Ancient sites get historic makeovers
The quaint and traditional Bukchon Hanok Village is a historically preserved settlement that aims to educate visitors on what life was like during the Joseon Dynasty.
Long ago, this village housed the royal family and high-ranking officials, who lived in traditional Korean houses, called hanok. Today, it offers a window into that past, as it has been preserved for roughly 600 years. Last August, it was awarded the Unesco Asia-Pacific Heritage Award, which recognizes efforts to restore important structures.
Located between the Gyeongbuk and Changdeok palaces, Bukchon Hanok Village features a cultural center that hosts various events during the fourth week of every month. Activities include classes focused on making hanji (traditional paper) and those that teach participants about traditional liquor. There are also restaurants nearby.
The site is located just a short walk from Insadong and Samcheong-dong.
After 15 months of construction, Gwanghwamun Plaza was finally revealed to the public in August.
The main street in this area was reduced from 16 lanes to 10 to accommodate the new plaza, which measures 34 meters (112 feet) wide and 557 meters long.
The site seeks to highlight Korea’s history and culture. Stones that line the plaza serve as a time line of Seoul’s past, bearing engravings that detail important events in history.
There’s also a bronze statue of Admiral Yi Sun-sin, who defeated a Japanese fleet of 133 ships with only 12 of his own during a battle in the Myeongnyang Strait.
A statue of King Sejong the Great, which stands 10.4 meters high, represents another key figure in Korean history. Sejong was the fourth king of the Joseon Dynasty and invented the Korean alphabet, Hangul.
A sundial, a rain gauge and other items that document King Sejong’s achievements surround the statue.
History and culture park
The Dongdaemun History and Culture Park, which is being built on the former site of the Dongdaemun Sports Complex, partially opened to the public in October.
When fully complete, the park will showcase a variety of traditional structures and relics in state-of-the-art, modern cultural facilities. The project also includes the restoration of castle walls in addition to the building of a history museum and the Dongdaemun Stadium Memorial Museum.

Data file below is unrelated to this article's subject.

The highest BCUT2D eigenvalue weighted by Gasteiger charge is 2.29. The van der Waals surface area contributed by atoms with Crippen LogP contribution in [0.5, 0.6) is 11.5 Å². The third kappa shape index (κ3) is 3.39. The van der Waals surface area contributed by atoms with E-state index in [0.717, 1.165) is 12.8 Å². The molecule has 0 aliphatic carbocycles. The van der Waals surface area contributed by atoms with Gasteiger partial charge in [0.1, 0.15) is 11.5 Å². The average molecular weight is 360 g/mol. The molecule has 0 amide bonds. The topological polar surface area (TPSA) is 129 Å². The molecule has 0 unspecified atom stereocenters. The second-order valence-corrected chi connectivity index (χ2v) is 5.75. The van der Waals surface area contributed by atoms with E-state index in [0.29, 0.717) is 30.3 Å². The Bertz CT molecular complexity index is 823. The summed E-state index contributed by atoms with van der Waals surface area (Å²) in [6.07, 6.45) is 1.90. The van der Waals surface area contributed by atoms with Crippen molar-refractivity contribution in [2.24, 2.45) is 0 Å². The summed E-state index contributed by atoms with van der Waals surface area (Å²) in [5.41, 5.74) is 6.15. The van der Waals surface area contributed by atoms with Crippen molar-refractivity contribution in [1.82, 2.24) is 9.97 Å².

Researchers have found numerous cultural relics in the area, including an artifact that was once used to draw water from the inner parts of the wall that surrounded Seoul during the Joseon Dynasty. In addition, researchers excavated about 1,000 pieces of white porcelain and glazed ceramics that were used during the Joseon Dynasty and the Japanese imperial rule of Korea.
The budget for the project is 375.5 billion won ($317.9 million), and officials expect construction to wrap up in 2011.
One of the city’s four main gates, Donuimun was known as the great western gate and signifies loyalty.
The structure was demolished in 1915 but will soon be restored, ranking as the last of the four to be rebuilt.
Officials will build the gate at its exact original location in front of Kangbuk Samsung Hospital. The city has already purchased the land at the Jeong-dong intersection and hopes to fully rebuild the gate by 2013.
Officials also plan on restoring several sections - a total of 2,175 meters - of the old fortress wall, a project that’s expected to be completed in 2013 as well.
Under the project, sections of the wall near Inwang (835 meters), Mount Namsan (753 meters) and the former Dongdaemun Stadium (263 meters) will be restored.
After the project is completed, the city government hopes that Unesco will give the gate World Heritage status, along with the Mount Bukhan fortress, Hongjimun and Tangjimun.
This building was the stage for the Korean provisional government’s final movement against Japan. It is currently being restored and is scheduled to open again in November 2011.
The idea to redevelop the site gained traction last April, when the owners of the Gyeonggyojang building - Samsung Life Insurance and Kangbuk Hospital - decided to restore the entire structure.
The building is located in front of the Kangbuk Samsung Hospital in Seoul’s Jongno area. This was where Kim Gu, the last president of the provisional government of Korea, worked while in office from 1945 until he was assassinated in 1949.
The two-story building was constructed in 1939. Samsung bought it in 1967, and the structure is now being used by the hospital.
The second floor, which was once an office, is a commemoration room. The remaining space houses the hospital’s pharmacy and is also being used for storage.
In an attempt to preserve and revive some of the city’s most beloved historical and cultural sites, Seoul has recently launched numerous renovation projects focusing on older buildings and structures. The city also is erecting new exhibits to commemorate the past.
For years, Korea paid scant attention to its history, seemingly more embarrassed by it than proud of it. But now, after industrializing in record time, it is making a concerted effort to not only highlight its heritage, but also celebrate to it. Following are some of those efforts.
By Lee Ji-eun